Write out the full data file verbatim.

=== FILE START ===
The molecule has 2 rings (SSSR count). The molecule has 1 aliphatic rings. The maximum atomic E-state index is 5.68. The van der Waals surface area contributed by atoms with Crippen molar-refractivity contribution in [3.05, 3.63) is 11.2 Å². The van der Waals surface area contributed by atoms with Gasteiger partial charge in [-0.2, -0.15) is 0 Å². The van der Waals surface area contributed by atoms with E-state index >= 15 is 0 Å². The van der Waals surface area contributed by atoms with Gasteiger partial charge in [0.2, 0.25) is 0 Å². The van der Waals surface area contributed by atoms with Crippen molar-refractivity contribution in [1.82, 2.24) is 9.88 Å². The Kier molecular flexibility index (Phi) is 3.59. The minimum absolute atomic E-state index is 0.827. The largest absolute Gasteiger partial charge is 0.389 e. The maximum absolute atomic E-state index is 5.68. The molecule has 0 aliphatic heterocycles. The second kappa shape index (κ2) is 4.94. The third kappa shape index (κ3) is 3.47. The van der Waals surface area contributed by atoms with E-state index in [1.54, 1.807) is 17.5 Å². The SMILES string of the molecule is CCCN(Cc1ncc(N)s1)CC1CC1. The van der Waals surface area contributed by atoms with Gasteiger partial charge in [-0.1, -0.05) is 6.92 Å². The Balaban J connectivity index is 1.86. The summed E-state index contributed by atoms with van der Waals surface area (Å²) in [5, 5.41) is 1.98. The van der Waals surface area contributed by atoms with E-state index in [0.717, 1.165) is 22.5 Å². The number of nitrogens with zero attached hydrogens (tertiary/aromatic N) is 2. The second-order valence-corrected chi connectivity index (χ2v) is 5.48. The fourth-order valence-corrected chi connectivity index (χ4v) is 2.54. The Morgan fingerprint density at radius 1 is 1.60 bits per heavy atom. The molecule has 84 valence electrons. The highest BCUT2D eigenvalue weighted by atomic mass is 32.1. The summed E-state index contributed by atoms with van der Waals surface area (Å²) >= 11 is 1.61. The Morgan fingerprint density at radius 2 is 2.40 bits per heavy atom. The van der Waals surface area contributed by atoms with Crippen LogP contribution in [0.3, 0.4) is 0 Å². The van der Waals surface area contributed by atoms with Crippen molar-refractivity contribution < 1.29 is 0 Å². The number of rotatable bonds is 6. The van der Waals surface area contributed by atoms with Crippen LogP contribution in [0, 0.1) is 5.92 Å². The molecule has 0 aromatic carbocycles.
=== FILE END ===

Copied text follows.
The molecule has 2 rings (SSSR count). The molecule has 1 aliphatic rings. The maximum atomic E-state index is 5.68. The van der Waals surface area contributed by atoms with Crippen molar-refractivity contribution in [3.05, 3.63) is 11.2 Å². The van der Waals surface area contributed by atoms with Gasteiger partial charge in [-0.2, -0.15) is 0 Å². The van der Waals surface area contributed by atoms with E-state index >= 15 is 0 Å². The van der Waals surface area contributed by atoms with Gasteiger partial charge in [0.2, 0.25) is 0 Å². The van der Waals surface area contributed by atoms with Crippen molar-refractivity contribution in [1.82, 2.24) is 9.88 Å². The Kier molecular flexibility index (Phi) is 3.59. The minimum absolute atomic E-state index is 0.827. The largest absolute Gasteiger partial charge is 0.389 e. The maximum absolute atomic E-state index is 5.68. The molecule has 0 aliphatic heterocycles. The second kappa shape index (κ2) is 4.94. The third kappa shape index (κ3) is 3.47. The van der Waals surface area contributed by atoms with E-state index in [1.54, 1.807) is 17.5 Å². The SMILES string of the molecule is CCCN(Cc1ncc(N)s1)CC1CC1. The van der Waals surface area contributed by atoms with Gasteiger partial charge in [-0.1, -0.05) is 6.92 Å². The Balaban J connectivity index is 1.86. The summed E-state index contributed by atoms with van der Waals surface area (Å²) in [5, 5.41) is 1.98. The van der Waals surface area contributed by atoms with E-state index in [0.717, 1.165) is 22.5 Å². The number of nitrogens with zero attached hydrogens (tertiary/aromatic N) is 2. The second-order valence-corrected chi connectivity index (χ2v) is 5.48. The fourth-order valence-corrected chi connectivity index (χ4v) is 2.54. The Morgan fingerprint density at radius 1 is 1.60 bits per heavy atom. The molecule has 84 valence electrons. The highest BCUT2D eigenvalue weighted by atomic mass is 32.1. The summed E-state index contributed by atoms with van der Waals surface area (Å²) >= 11 is 1.61. The Morgan fingerprint density at radius 2 is 2.40 bits per heavy atom. The van der Waals surface area contributed by atoms with Crippen LogP contribution in [0.3, 0.4) is 0 Å². The van der Waals surface area contributed by atoms with Crippen molar-refractivity contribution < 1.29 is 0 Å². The number of rotatable bonds is 6. The van der Waals surface area contributed by atoms with Crippen LogP contribution in [0, 0.1) is 5.92 Å². The molecule has 0 aromatic carbocycles.